Link to full text: https://publications.aap.org/pediatrics/article/105/Supplement_3/927/28420/Literacy-Promotion-in-Primary-Care-Pediatrics-Can
Access: FREE/Open Access
Download the full text: High_2000_Literacy promotion in primary care pediatric – can we make a difference
study descriptionRandomized, prospective, intervention study.
core topic(s)Reach Out and Read (ROR)
Population CharacteristicsPoverty/Low-Income , Toddler/Preschool , Urban
Exposures, Outcomes, OtherLanguage and Literacy Development , Parent Behaviors and Skills , Parent Knowledge, Attitudes, and Beliefs
objectivesTo evaluate the effects of a literacy promoting intervention delivered by pediatric providers as part of well-child care on parent attitudes and behaviors and on child language.
exposureReach Out and Read (ROR)
outcomes evaluatedParent attitudes and behaviors, child language outcomes, and family child centered literacy orientation (CCLO).
settingUrban community-based health centers for pediatric care serving a low income multiethnic population.
methodsA multicultural group of 205 low-income families with 5- to 11-month-olds were prospectively enrolled, interviewed, and randomized to intervention (n 5 106) or control (n 5 99) groups. Families in the intervention group received developmentally appropriate children’s books and educational materials and advice about sharing books with children, while those in the control group received no books or materials relevant to literacy. After an average of 3.4 well-child visits in both groups, 153 (75%) were reinterviewed and the children’s receptive and expressive vocabulary was tested using a modified version of the MacArthur Communication and Development Inventory (Short Form). Parents were asked if their child understood (receptive vocabulary) or said (expressive vocabulary) each of 100 words, half of which were in the books given. Families were found to have a Child-Centered Literacy Orientation if they mentioned reading aloud as one of their child’s favorite activities or as one of their own favorite joint activities or if they usually read together at bedtime. At follow-up toddlers were 18.4 months old on average.
sample sizen=106 (intervention); n=99 (control); n=205 (total)
Measure of Parent Attitudes and Behaviors: interview.
Measure of Receptive and Expressive Vocabulary: modified version of the MacArthur Communication and Development Inventory (short form).
Measure of Child Centered Literacy Orientation (CCLO): whether or not families mentioned reading aloud as one of their child’s favorite activities or as one of their own favorite joint activities or if they usually read together at bedtime.
resultsIntervention and control groups had similar literacy related characteristics at baseline. There was a 40% increase in Child-Centered Literacy Orientation among intervention families compared with 16% among controls. Intervention families read more with their toddlers (4.3 vs 3.8 days/week). Both receptive and expressive vocabulary scores were higher in older intervention toddlers (18–25 months old; n 5 88), but not in younger intervention toddlers (13–17 months old; n 5 62). This significant effect of the intervention on vocabulary scores in older toddlers was found for both the 50 words in the books and those not in the books. After parent education, foreign birth and language proficiency, and child age were statistically controlled, the intervention remained significantly associated with higher language outcomes in older toddlers. However, when reading aloud was added to the multivariate analysis, the influence of the intervention was no longer evident, suggesting the intervention’s effect on child language was mediated through increased shared reading with these toddlers.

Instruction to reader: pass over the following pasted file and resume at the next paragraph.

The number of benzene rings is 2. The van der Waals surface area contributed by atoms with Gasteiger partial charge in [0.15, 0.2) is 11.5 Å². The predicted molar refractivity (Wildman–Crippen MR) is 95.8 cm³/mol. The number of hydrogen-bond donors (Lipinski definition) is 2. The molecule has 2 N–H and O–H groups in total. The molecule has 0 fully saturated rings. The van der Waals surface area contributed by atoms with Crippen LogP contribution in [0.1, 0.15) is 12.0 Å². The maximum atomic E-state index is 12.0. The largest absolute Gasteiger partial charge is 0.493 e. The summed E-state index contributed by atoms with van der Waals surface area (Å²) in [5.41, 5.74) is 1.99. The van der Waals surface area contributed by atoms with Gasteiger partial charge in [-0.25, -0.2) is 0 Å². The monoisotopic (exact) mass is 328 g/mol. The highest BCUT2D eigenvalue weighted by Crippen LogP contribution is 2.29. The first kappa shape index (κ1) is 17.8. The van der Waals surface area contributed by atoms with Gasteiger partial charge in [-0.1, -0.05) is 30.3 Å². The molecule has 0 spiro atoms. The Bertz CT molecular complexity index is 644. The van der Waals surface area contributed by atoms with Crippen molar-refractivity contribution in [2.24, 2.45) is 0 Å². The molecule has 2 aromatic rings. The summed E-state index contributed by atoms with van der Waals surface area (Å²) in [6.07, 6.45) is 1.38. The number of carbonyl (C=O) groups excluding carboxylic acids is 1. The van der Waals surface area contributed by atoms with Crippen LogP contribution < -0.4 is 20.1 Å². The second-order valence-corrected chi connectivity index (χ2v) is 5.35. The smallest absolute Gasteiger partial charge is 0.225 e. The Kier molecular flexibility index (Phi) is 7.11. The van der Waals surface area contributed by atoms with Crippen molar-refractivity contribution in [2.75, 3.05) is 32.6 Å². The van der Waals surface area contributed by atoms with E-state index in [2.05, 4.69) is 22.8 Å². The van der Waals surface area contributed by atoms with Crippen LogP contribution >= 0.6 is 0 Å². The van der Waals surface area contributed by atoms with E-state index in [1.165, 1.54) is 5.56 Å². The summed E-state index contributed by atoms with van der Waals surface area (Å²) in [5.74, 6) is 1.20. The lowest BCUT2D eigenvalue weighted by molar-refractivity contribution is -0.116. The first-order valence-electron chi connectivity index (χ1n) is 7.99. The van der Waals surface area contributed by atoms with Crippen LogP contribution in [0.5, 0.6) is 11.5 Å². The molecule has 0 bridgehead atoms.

conclusionsThis simple and inexpensive intervention, delivered as part of well-child care, changed parent attitudes toward the importance of reading with their infants and toddlers. These intervention parents and their children read more together and this was associated with enhanced language development in older toddlers in this diverse group of low-income families.
limitations"One limitation of this study was our failure to achieve equivalent distributions in demographic variables in intervention and control groups at follow-up. The overrepresentation of higher parental education in control parents should bias the results in the direction contrary to the hypothesis. Another limitation of this study was the attrition of 25% of the enrolled sample...A third limitation of our study was that all outcome measures were based on data obtained by parental report...Another limitation that relates to our language outcome measure was that we did not use a standardized and validated instrument to measure these skills...Another limitation of this work was that although the 6 research assistants who performed follow-up interviews were blind to a family's group assignment, they were not blind to the study hypothesis. Parents revealed their attitudes and practices around literacy early in the interview, before providing responses to the modified MacArthur vocabulary tests. This could potentially influence interviewers to skew vocabulary data in the direction of the hypothesis."